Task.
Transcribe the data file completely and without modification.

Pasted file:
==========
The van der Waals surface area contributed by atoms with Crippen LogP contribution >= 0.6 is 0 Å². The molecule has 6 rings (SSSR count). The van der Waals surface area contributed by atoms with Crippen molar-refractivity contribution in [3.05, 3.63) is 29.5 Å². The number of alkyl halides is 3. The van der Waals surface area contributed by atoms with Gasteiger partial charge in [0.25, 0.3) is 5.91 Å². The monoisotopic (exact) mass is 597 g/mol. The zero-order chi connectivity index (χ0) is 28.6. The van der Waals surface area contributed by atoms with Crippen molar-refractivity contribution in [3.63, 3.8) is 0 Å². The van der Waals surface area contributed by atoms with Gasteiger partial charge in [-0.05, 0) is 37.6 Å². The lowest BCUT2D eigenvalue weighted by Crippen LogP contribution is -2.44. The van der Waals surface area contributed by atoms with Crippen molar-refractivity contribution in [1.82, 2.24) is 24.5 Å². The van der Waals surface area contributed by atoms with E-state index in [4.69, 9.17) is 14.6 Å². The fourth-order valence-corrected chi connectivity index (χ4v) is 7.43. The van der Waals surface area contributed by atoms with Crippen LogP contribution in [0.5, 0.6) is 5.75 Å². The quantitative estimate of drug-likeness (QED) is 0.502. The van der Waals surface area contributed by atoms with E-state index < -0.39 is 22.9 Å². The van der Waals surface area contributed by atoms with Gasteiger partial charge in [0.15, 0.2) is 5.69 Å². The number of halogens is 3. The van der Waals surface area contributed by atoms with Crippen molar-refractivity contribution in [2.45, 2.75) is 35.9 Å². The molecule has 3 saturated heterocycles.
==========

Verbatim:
The van der Waals surface area contributed by atoms with Crippen LogP contribution >= 0.6 is 0 Å². The molecule has 6 rings (SSSR count). The van der Waals surface area contributed by atoms with Crippen molar-refractivity contribution in [3.05, 3.63) is 29.5 Å². The number of alkyl halides is 3. The van der Waals surface area contributed by atoms with Gasteiger partial charge in [0.25, 0.3) is 5.91 Å². The monoisotopic (exact) mass is 597 g/mol. The zero-order chi connectivity index (χ0) is 28.6. The van der Waals surface area contributed by atoms with Crippen molar-refractivity contribution in [3.63, 3.8) is 0 Å². The van der Waals surface area contributed by atoms with Gasteiger partial charge in [-0.05, 0) is 37.6 Å². The lowest BCUT2D eigenvalue weighted by Crippen LogP contribution is -2.44. The van der Waals surface area contributed by atoms with Crippen molar-refractivity contribution in [1.82, 2.24) is 24.5 Å². The van der Waals surface area contributed by atoms with E-state index in [4.69, 9.17) is 14.6 Å². The fourth-order valence-corrected chi connectivity index (χ4v) is 7.43. The van der Waals surface area contributed by atoms with Crippen LogP contribution in [0.5, 0.6) is 5.75 Å². The quantitative estimate of drug-likeness (QED) is 0.502. The van der Waals surface area contributed by atoms with E-state index < -0.39 is 22.9 Å². The van der Waals surface area contributed by atoms with Gasteiger partial charge in [0.15, 0.2) is 5.69 Å². The number of halogens is 3. The van der Waals surface area contributed by atoms with Crippen molar-refractivity contribution in [2.45, 2.75) is 35.9 Å². The molecule has 3 saturated heterocycles.